These days when I’m not sad or angry because something else vital is lost or threatened, I tend to feel grateful. After all we live in a paid off house, I retired last June, and while life is hardly bon-bons on the couch, any or all of five days a week I can exercise and laugh at Senior Aqua Aerobics at the West Campus City pool with the rest of us aging polar bears and our wonderful Fearless Leader, Yassir.
But of course—you knew this was coming—Berkeley’s aquatics programs and facilities are about to face major change. In the coming weeks, after consultants and a Pools Task Force spent a gazillion hours (and more than a few bucks) in research and eye-glazing meetings, the City Council will be presented with some “options.” It’s intended that one will be chosen to become a bond issue for the June, 2010 ballot, which will propose badly needed renovations and upgrades at the three outdoor neighborhood pools (King, Willard, and West Campus.)
The Warm Pool quandary
But the gorilla in the locker room, and the main reason it has come to this, is the dilemma of the “Warm Pool,” heated to 92 degrees (about ten degrees more than your average public pool), serving people with a wide range of ages, disabilities and needs, and located for decades in the Berkeley High gymnasium building. Most pool regulars—who suffer with a wide range of debilitating conditions from severe chronic pain to auto-immune diseases, congenital illnesses and more—see the pool as a lifeline.
Often it is the only therapy that offers them even partial relief. Dona Spring, the profoundly disabled longtime District Four Council representative who died last year, was a regular user, and of all her many causes, keeping a warm pool in Berkeley may have been the closest to her heart. (Incidentally, the “warm” pool at the YMCA is 86 degrees—not high enough for most Warm Pool users.)
This group has advocated many times to save their treasured facility from various threats. Several years ago—before the BUSD decided to tear down and rebuild the gym complex—Berkeleyans voted to spend some $3.4 million to upgrade and retrofit the pool, and many thought the problem might be solved. But it didn’t work out that way. The money could be spent only at the BHS location, and after years of back-and-forth with the City, the School Board finally said the building was coming down and the pool had to be relocated.
The question was, where to? Turned out West Campus was the best choice. But to keep costs down—remember, the economy is in free-fall—the task force scrapped an earlier, more expensive option that would have pleased both Warm Poolers and the West Campus neighborhood, in favor of two that would repair the outdoor pool (though not open it until revenue is found) and dramatically reduce the size of the new Warm Pool.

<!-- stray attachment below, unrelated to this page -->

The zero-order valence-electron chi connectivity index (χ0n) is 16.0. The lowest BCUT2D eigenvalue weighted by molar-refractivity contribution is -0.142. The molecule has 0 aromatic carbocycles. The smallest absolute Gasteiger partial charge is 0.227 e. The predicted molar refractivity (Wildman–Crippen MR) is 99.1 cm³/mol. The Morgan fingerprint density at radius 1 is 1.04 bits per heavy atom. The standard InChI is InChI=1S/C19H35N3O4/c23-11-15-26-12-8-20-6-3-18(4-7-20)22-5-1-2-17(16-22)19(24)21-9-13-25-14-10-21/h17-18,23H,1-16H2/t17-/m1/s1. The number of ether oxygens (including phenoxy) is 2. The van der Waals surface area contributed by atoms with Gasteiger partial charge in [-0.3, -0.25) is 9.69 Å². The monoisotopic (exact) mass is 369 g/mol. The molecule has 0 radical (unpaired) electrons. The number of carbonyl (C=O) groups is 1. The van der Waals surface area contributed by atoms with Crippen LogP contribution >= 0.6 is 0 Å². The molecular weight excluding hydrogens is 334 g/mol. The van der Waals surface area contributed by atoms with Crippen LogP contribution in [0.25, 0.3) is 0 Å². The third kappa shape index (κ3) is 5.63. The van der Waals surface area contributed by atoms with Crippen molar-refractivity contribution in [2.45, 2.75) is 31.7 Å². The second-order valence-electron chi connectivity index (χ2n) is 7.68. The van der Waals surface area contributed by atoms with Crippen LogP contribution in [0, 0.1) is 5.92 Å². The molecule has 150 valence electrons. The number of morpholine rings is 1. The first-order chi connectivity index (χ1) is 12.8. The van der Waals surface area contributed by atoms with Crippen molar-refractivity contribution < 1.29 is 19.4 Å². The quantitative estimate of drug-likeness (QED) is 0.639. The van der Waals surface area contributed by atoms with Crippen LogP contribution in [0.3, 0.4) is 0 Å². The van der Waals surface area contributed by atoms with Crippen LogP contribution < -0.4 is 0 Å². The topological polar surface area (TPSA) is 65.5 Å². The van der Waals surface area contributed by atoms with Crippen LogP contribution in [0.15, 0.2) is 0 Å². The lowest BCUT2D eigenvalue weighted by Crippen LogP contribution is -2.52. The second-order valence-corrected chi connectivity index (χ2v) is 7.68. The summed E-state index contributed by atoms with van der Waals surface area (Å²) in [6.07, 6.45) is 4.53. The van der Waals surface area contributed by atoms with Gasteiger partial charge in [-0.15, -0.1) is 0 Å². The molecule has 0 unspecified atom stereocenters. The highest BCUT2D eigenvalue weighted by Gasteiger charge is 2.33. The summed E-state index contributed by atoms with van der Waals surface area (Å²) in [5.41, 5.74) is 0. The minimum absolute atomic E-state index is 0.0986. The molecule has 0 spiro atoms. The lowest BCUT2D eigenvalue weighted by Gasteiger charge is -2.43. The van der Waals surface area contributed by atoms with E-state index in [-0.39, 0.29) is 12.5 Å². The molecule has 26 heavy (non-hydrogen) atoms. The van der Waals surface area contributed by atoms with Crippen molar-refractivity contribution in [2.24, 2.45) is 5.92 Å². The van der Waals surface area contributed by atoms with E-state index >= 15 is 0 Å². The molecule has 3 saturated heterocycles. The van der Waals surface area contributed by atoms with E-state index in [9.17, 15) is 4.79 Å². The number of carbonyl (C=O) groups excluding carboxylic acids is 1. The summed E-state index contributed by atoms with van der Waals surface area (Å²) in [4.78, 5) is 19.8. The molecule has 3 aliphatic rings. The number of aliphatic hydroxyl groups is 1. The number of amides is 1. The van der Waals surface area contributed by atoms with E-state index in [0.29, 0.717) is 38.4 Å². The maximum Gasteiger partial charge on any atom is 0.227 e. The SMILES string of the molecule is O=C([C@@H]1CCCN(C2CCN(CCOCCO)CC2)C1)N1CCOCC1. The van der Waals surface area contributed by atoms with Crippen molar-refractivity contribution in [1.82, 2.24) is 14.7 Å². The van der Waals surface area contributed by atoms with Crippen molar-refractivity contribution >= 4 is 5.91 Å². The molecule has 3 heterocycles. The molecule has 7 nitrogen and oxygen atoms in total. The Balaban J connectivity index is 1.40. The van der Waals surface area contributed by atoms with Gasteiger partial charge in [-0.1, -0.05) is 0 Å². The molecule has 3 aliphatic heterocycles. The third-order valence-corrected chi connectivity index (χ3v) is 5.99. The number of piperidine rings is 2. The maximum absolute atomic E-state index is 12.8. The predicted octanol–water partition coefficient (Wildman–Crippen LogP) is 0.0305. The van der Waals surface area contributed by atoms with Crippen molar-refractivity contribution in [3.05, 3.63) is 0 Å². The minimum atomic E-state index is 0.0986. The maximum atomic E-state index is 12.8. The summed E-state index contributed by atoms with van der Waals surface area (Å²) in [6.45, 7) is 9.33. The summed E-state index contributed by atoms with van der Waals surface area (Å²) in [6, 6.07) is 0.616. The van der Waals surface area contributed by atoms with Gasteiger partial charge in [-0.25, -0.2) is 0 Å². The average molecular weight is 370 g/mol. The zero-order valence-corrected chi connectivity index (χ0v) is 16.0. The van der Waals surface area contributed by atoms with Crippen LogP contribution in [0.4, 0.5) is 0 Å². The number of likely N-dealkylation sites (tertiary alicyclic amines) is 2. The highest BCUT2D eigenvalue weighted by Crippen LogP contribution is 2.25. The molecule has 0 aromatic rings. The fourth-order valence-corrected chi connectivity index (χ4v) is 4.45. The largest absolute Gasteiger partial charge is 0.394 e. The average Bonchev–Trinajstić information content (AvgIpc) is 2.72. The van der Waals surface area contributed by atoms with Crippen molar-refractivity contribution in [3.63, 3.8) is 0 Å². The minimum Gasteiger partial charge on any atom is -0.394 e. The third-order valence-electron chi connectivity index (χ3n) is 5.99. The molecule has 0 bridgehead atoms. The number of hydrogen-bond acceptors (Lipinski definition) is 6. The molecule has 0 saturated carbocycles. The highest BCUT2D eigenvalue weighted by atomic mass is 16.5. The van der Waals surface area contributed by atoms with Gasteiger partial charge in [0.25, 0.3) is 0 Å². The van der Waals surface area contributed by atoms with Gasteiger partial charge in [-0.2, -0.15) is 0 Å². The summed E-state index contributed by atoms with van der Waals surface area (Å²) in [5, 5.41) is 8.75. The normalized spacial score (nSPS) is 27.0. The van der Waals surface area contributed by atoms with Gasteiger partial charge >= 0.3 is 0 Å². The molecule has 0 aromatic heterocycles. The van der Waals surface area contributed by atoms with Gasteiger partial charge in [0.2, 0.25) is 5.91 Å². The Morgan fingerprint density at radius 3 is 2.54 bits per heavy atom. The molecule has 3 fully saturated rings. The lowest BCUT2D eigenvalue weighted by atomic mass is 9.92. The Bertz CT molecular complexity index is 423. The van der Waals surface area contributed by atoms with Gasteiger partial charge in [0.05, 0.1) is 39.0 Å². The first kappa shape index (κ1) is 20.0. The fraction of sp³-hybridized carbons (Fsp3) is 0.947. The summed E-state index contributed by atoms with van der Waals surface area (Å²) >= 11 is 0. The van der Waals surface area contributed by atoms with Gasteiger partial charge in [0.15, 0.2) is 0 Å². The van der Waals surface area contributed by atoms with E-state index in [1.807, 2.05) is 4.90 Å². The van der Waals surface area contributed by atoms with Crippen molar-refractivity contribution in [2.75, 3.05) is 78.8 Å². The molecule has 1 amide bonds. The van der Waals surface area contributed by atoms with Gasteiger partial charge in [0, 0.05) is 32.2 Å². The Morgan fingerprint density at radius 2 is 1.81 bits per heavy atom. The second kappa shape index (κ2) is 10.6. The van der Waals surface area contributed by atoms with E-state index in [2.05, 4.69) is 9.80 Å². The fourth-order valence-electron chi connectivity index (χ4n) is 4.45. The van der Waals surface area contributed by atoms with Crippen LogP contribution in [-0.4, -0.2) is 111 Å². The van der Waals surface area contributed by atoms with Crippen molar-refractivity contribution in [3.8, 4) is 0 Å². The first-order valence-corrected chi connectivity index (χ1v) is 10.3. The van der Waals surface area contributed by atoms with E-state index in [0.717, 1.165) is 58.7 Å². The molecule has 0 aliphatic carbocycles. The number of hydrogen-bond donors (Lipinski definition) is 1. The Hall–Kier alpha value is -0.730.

And there’s the rub. Warm Pool people know how important the size is, because much of the time the pool is open, there is both individual and group or class use, and the 1400 square foot proposal simply wouldn’t be big enough to accommodate both.
Could there be a solution?
I think the answer is yes. If the BUSD would offer a modest number of additional square feet to the north of the site, the new Warm Pool would get big enough to really work, as the current one does. So far, I’m told district representatives have said they would offer only the exact current footprint that two City pools occupy at the site, and this mandates a Warm Pool half the size that’s needed. The users are demoralized and many are not eager to work to pass such a bond.
Though not on the Pools Task Force, I’ve attended many meetings and I’m writing this mainly because I believe we as a community owe those who need it so badly a warm pool that will serve their needs. Like curb cuts and accessible buildings, simply put, it’s a moral obligation. And it would be a fitting memorial to both Dona Spring and Fred Lupke (a wheelchair-bound activist and Warm Pool user who was struck and killed by a car a few years ago.)
Of course, we know that the School Board’s main mission is to meet the needs of Berkeley youngsters, and that they’ve suffered tight budgets and many cuts ever since Proposition 13 passed in 1979. Yet I doubt such a small but vital offer would compromise their goals significantly—and it would make such a big difference for this crucial community service.
That would leave the question of meeting the aquatic needs of the (underserved) West Campus neighborhood. I think it’s possible that the Warm Pool itself could do part of the job—especially swim lessons for young children, who might welcome the 92 degree temperature. And possibly more.
Regarding opening the West Campus outdoor pool again, if Richmond has raised millions (public money, private donations, grants, etc.) to renovate and re-open their Plunge—and they have—surely Berkeleyans can tackle this problem.
Yes, we’re facing hard times. But it is also a time of “Yes, we can.”
I know I’m willing to be part of that solution. I hope you’ll join me.